Lukashenko announced an attempt to “break Orthodoxy” in Belarus
During the protests in Belarus, they tried to attract churches of different confessions, Lukashenko said. Earlier, the authorities canceled the passport of the head of the Belarusian Catholics – he was indignant that protesters were blocked in the church during the rally
External forces are trying to “break Orthodoxy” in Belarus. This was stated by Belarusian President Alexander Lukashenko at a meeting with the clergy in the Zhirovichi Monastery, BelTA informs.
According to him, now the country is going through turbulent times. Lukashenko recalled that external forces tried to “shake” and “break” Belarus, then they “moved on to a powerful information attack and economic strangulation.”
“One of them (we have seen this recently, and we have recently discussed this topic with our patriarch) is an attempt to break Orthodoxy in Belarus,” he said.
Lukashenko spoke about attempts to involve churches in undermining the situation in the country, and that many Catholic churches succumbed. Moreover, he added, there were “certain vacillations” among the Orthodox, but in the end the Orthodox Church coped with it.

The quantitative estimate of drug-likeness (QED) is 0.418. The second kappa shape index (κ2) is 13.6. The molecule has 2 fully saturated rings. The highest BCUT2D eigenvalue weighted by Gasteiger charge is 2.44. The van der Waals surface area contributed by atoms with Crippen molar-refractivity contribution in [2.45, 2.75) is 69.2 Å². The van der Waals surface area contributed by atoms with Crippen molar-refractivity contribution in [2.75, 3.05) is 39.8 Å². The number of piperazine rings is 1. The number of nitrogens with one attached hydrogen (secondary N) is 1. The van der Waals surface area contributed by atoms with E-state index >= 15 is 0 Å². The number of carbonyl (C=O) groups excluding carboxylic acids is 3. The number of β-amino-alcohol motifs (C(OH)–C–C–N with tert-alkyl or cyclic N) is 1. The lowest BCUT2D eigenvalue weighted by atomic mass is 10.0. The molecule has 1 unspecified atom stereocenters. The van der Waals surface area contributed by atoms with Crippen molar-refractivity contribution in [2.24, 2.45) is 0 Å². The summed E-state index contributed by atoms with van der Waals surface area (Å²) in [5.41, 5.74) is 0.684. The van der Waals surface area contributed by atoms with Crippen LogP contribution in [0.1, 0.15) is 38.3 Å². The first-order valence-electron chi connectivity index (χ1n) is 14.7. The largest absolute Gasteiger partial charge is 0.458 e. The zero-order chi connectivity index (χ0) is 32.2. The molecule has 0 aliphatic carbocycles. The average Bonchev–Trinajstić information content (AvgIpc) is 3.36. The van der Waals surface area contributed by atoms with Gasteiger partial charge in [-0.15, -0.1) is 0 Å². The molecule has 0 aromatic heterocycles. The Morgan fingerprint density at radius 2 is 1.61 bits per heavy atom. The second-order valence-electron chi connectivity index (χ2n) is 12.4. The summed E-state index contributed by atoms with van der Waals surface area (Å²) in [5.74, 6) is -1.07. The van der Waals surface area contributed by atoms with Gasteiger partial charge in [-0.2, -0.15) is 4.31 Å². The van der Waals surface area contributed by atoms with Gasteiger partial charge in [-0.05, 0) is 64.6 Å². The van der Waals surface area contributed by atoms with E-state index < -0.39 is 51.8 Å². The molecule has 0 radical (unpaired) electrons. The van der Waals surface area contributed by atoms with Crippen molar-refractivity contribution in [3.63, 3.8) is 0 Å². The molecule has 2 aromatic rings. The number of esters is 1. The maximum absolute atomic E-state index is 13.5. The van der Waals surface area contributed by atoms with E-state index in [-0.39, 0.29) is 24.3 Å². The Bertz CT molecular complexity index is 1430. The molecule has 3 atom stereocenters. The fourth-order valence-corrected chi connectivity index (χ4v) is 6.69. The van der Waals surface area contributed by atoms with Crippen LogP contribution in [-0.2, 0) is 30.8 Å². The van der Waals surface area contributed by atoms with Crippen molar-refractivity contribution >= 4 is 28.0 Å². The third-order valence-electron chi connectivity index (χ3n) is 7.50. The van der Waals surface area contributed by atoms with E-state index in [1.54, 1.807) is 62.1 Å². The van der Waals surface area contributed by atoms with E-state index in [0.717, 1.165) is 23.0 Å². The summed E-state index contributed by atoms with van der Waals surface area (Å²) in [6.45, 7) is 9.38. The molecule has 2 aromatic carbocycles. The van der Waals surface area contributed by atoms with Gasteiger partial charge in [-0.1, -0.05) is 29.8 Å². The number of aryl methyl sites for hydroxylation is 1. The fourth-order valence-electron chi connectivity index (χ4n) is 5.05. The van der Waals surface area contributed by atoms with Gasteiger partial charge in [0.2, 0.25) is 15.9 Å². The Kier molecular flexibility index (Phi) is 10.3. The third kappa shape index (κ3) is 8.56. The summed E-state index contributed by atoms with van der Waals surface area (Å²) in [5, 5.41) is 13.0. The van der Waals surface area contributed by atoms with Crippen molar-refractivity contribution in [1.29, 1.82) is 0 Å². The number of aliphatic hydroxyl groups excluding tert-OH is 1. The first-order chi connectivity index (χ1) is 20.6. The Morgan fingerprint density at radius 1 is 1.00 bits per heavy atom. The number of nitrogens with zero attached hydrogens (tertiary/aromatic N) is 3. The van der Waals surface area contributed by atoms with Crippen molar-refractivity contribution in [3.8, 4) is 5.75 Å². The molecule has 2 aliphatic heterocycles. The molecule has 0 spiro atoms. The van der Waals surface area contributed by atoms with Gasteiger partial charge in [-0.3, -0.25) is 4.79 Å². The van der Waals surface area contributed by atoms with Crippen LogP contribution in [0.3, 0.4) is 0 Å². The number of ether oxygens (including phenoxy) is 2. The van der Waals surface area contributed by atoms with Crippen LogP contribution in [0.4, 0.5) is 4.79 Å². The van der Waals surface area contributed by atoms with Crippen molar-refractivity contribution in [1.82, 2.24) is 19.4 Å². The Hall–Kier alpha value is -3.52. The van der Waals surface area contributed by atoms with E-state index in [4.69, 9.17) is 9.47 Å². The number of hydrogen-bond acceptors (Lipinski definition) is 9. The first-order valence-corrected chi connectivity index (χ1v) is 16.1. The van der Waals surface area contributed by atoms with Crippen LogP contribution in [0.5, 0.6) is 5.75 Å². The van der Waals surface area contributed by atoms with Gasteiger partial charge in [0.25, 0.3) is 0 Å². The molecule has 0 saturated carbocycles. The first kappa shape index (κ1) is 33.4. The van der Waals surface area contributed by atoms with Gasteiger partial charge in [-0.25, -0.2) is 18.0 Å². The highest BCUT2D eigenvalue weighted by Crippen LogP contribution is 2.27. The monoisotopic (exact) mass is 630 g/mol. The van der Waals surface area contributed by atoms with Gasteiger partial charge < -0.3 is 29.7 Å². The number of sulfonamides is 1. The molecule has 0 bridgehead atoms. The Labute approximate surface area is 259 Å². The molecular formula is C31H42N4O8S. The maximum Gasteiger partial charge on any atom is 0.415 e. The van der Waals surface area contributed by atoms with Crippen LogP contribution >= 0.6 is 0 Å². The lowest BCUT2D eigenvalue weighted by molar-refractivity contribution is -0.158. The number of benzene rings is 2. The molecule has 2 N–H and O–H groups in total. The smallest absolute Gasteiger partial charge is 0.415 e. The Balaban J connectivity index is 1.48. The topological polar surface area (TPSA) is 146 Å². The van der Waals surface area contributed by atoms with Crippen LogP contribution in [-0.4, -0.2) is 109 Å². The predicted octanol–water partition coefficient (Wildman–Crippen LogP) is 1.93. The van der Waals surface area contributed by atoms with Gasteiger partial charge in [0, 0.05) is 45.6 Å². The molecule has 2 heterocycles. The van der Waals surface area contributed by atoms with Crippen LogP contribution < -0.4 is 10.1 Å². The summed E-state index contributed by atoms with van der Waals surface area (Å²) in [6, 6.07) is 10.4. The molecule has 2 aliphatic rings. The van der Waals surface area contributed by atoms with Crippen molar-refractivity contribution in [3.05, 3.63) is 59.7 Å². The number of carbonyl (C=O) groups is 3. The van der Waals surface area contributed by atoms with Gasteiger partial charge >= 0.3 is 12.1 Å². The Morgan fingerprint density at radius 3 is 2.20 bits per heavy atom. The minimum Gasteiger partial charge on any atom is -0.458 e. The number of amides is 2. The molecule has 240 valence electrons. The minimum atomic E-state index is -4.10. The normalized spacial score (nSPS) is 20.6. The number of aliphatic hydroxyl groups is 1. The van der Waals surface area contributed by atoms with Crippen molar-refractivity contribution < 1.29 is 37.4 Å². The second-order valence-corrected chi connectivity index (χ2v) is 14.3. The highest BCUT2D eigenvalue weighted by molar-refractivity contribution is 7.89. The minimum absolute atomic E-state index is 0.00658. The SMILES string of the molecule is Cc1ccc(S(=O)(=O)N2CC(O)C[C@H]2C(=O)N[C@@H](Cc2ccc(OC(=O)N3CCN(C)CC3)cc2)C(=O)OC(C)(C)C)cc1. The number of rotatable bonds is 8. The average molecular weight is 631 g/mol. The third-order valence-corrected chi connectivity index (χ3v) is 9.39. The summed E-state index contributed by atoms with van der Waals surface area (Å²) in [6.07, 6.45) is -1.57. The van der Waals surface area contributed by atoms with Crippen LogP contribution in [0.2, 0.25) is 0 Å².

In September last year, about two months after the start of mass protests in Belarus, the director of the Russian Foreign Intelligence Service (SVR) Sergei Naryshkin reported on the attempts of the US authorities to “raise anti-government sentiment” among Belarusian Catholics in order to spur those on protests.
He also warned of possible provocations that are being prepared for a clash between Catholics and Orthodox. Prior to that, the Belarusian authorities declared invalid the passport of the head of the Conference of Catholic Bishops, Metropolitan of Minsk-Mogilev Tadeusz Kondrusiewicz, which deprived him of the right to return to Belarus.
At the end of August, Kondrusevich called the actions of the security forces, who blocked the people in the Red Church in Minsk during the dispersal of the protesters, as a gross violation of the rights of believers and freedom of religion. Later, he admitted that “there is reason to believe that the presidential elections in Belarus were not fair.”